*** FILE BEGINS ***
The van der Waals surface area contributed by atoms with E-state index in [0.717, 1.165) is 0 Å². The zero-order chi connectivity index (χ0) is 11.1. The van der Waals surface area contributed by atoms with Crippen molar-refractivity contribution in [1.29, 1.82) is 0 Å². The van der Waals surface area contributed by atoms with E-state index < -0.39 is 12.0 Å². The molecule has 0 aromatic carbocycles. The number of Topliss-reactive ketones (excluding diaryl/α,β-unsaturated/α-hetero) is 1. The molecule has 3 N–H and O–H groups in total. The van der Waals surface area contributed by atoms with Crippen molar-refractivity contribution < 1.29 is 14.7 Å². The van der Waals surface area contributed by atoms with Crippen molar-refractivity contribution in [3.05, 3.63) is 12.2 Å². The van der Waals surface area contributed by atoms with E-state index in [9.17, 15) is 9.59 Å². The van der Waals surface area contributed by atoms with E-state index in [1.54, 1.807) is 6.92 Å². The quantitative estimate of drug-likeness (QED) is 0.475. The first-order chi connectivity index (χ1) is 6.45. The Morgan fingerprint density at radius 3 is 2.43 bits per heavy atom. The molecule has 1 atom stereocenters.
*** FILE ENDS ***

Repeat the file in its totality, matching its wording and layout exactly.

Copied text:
The van der Waals surface area contributed by atoms with E-state index in [0.717, 1.165) is 0 Å². The zero-order chi connectivity index (χ0) is 11.1. The van der Waals surface area contributed by atoms with Crippen molar-refractivity contribution in [1.29, 1.82) is 0 Å². The van der Waals surface area contributed by atoms with E-state index < -0.39 is 12.0 Å². The molecule has 0 aromatic carbocycles. The number of Topliss-reactive ketones (excluding diaryl/α,β-unsaturated/α-hetero) is 1. The molecule has 3 N–H and O–H groups in total. The van der Waals surface area contributed by atoms with Crippen molar-refractivity contribution < 1.29 is 14.7 Å². The van der Waals surface area contributed by atoms with Crippen molar-refractivity contribution in [3.05, 3.63) is 12.2 Å². The van der Waals surface area contributed by atoms with E-state index in [9.17, 15) is 9.59 Å². The van der Waals surface area contributed by atoms with E-state index in [1.54, 1.807) is 6.92 Å². The quantitative estimate of drug-likeness (QED) is 0.475. The first-order chi connectivity index (χ1) is 6.45. The Morgan fingerprint density at radius 3 is 2.43 bits per heavy atom. The molecule has 1 atom stereocenters.